Big Tech has some wacky ideas about what to do once 6G becomes a thing
Whitepapers can read like science fiction.
Remember all the promises we heard about how 5G was going to change everything? We'd have tiny cell towers on every street corner and insane internet speeds so we could do... something... much faster than ever before! And the best Android phones would all be blazing fast to make our lives better.
Yeah. So far things haven't played out exactly as promised, but 5G is becoming the more robust (and yes, faster) way to communicate, and we need it now more than ever since so many people have a smartphone. But now, we already get to start hearing about 6G!
Enough kidding around. To be fair, 5G might not be the superhero-style upgrade companies tried to convince us it would be, but it is a really big improvement in many ways, from faster speeds on the best Android phones and beyond. Most importantly, it has room to grow further. We'll all see those hyper speeds we wanted eventually.
When it comes to 6G though, we're still in the crazy idea phase where tech companies seem to be trying to outdo each other with proposals that will never see the light of day but are certainly worth talking about.
If you thought the Metaverse was a silly idea, you'll love these two absolutely insane ideas from tech companies.
Ericsson is a name you probably know if you're interested in anything broadband or cellular. The company was one of the pioneers of wireless technology and it is still around and contributing to the internet we use every day in a major way.
The company also has some grand ideas about what 6G can bring. Could bring? Won't really bring, probably, but hey it's fun to talk about. I present what I want to call: Smellovision.
It's called the Internet of Senses and the idea is that new tech combined with high-speed communication can allow you to not only see and hear digital experiences, but smell them, taste them, touch them, and even use your mind to control them.
Imagine putting on your Meta Quest 6 and smelling the inside of a sweaty VR chat room or being able to taste the virtual fruit platter on the virtual table. Then when it's time to go, you simply use your mind to call for a driverless Uber and head back to your apartment.
Ericsson wants us to visualize a virtual beach with virtual wind on our faces, but come on, we all know my vision of the Internet of Senses is probably more likely.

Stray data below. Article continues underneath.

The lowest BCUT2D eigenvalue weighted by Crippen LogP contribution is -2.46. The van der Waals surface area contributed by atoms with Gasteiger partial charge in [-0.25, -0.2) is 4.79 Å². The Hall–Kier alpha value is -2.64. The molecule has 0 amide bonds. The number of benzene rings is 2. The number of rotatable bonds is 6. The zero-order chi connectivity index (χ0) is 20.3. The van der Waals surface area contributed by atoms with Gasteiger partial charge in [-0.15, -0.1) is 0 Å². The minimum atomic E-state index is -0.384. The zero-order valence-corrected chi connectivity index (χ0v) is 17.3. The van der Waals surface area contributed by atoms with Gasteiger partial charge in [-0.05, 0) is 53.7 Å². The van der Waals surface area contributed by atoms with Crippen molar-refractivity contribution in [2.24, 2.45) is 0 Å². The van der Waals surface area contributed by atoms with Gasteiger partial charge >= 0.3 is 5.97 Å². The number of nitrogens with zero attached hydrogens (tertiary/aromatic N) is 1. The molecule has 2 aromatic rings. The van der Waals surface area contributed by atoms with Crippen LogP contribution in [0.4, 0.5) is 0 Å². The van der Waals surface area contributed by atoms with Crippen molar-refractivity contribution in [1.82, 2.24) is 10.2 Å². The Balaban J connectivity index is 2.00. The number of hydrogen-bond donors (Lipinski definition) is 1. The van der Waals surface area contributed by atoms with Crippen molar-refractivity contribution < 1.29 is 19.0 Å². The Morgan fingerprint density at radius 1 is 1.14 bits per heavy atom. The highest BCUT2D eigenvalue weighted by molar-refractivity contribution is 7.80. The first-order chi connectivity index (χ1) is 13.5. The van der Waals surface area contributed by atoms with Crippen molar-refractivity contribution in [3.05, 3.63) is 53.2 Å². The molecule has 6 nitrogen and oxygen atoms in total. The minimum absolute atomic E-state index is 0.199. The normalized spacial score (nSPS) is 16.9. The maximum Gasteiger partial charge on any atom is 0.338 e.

A different kind of implant
NGMN, a trade group made up of companies like Google, Apple, Intel, and Qualcomm takes things a step further when it comes to what 6G could bring.
The group's use case study includes two very important bullet points labeled "Enhanced Human Communication" and "Enhanced Machine Communication" and yes, you're probably getting the picture already.
6G will not only bring along things like the next step in networking and new services that can take advantage of faster speeds and more bandwidth, but it will also allow smart machines to control other smart machines and people to directly control smart machines.
I don't know what to think about the idea of me having telecom implants that allow me to control my robot vacuum using only my thoughts and prayers, but I know that I don't think it's likely to happen while any of us are alive.
Forget microchips in your COVID vaccination, this here is the real deal. It's also probably the first step to killbots that will eventually take over the world. As Kyle Reese says in The Terminator, “Cyborgs don’t feel pain. I do. Don’t do that again.”
Just R&D Things
It's fun to talk about the crazy ass things companies with billions of free dollars put out there. When 6G arrives we'll hear more and more of them.
What we need to remember is that there are ideas, then there are realities. Google and Apple aren't really planning on designing microchip implants that let you control robots any time soon and even if they were, neither company would let some trade group put the idea on the internet. Those kinds of secrets have to stay in a hidden volcanic island lair somewhere until they are ready.
What these kinds of things do show is that tech companies are always looking for ideas that will stick, work, and sell. You may not want to smell virtual smells while using a Quest 2, but the ability to transmit a more realistic scene is something fans of the tech will love, and a faster more robust network would allow it.
Here's to the future, and let's all hope we can outrun the killbots.
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Jerry is an amateur woodworker and struggling shade tree mechanic. There's nothing he can't take apart, but many things he can't reassemble. You'll find him writing and speaking his loud opinion on Android Central and occasionally on Twitter.